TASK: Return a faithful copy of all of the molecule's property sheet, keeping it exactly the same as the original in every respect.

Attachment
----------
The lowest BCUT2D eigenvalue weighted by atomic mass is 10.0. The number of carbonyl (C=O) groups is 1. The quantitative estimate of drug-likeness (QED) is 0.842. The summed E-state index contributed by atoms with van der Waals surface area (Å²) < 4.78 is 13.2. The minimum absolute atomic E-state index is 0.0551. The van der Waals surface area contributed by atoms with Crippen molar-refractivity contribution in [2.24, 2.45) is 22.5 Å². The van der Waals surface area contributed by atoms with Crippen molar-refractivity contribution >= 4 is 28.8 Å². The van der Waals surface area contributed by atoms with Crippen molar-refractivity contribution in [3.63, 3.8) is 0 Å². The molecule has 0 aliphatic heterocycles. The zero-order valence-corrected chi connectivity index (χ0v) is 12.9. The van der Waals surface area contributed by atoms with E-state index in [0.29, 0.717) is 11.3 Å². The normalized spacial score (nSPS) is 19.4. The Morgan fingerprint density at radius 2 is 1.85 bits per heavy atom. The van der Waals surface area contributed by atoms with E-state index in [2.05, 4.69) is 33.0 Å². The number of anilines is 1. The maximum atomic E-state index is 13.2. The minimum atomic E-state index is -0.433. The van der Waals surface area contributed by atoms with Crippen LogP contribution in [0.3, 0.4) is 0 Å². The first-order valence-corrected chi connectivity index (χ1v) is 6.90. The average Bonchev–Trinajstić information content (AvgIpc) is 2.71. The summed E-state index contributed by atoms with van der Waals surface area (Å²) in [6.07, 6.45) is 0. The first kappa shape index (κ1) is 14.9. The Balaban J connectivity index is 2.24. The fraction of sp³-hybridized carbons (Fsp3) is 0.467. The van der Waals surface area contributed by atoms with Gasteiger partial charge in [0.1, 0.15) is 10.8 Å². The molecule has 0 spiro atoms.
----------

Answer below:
The lowest BCUT2D eigenvalue weighted by atomic mass is 10.0. The number of carbonyl (C=O) groups is 1. The quantitative estimate of drug-likeness (QED) is 0.842. The summed E-state index contributed by atoms with van der Waals surface area (Å²) < 4.78 is 13.2. The minimum absolute atomic E-state index is 0.0551. The van der Waals surface area contributed by atoms with Crippen molar-refractivity contribution in [2.24, 2.45) is 22.5 Å². The van der Waals surface area contributed by atoms with Crippen molar-refractivity contribution >= 4 is 28.8 Å². The van der Waals surface area contributed by atoms with Crippen molar-refractivity contribution in [3.63, 3.8) is 0 Å². The molecule has 0 aliphatic heterocycles. The zero-order valence-corrected chi connectivity index (χ0v) is 12.9. The van der Waals surface area contributed by atoms with E-state index in [0.29, 0.717) is 11.3 Å². The normalized spacial score (nSPS) is 19.4. The Morgan fingerprint density at radius 2 is 1.85 bits per heavy atom. The van der Waals surface area contributed by atoms with E-state index in [2.05, 4.69) is 33.0 Å². The number of anilines is 1. The maximum atomic E-state index is 13.2. The minimum atomic E-state index is -0.433. The van der Waals surface area contributed by atoms with Crippen LogP contribution in [0.3, 0.4) is 0 Å². The first-order valence-corrected chi connectivity index (χ1v) is 6.90. The average Bonchev–Trinajstić information content (AvgIpc) is 2.71. The summed E-state index contributed by atoms with van der Waals surface area (Å²) in [6.07, 6.45) is 0. The first kappa shape index (κ1) is 14.9. The Balaban J connectivity index is 2.24. The fraction of sp³-hybridized carbons (Fsp3) is 0.467. The van der Waals surface area contributed by atoms with Gasteiger partial charge in [0.1, 0.15) is 10.8 Å². The molecule has 0 spiro atoms.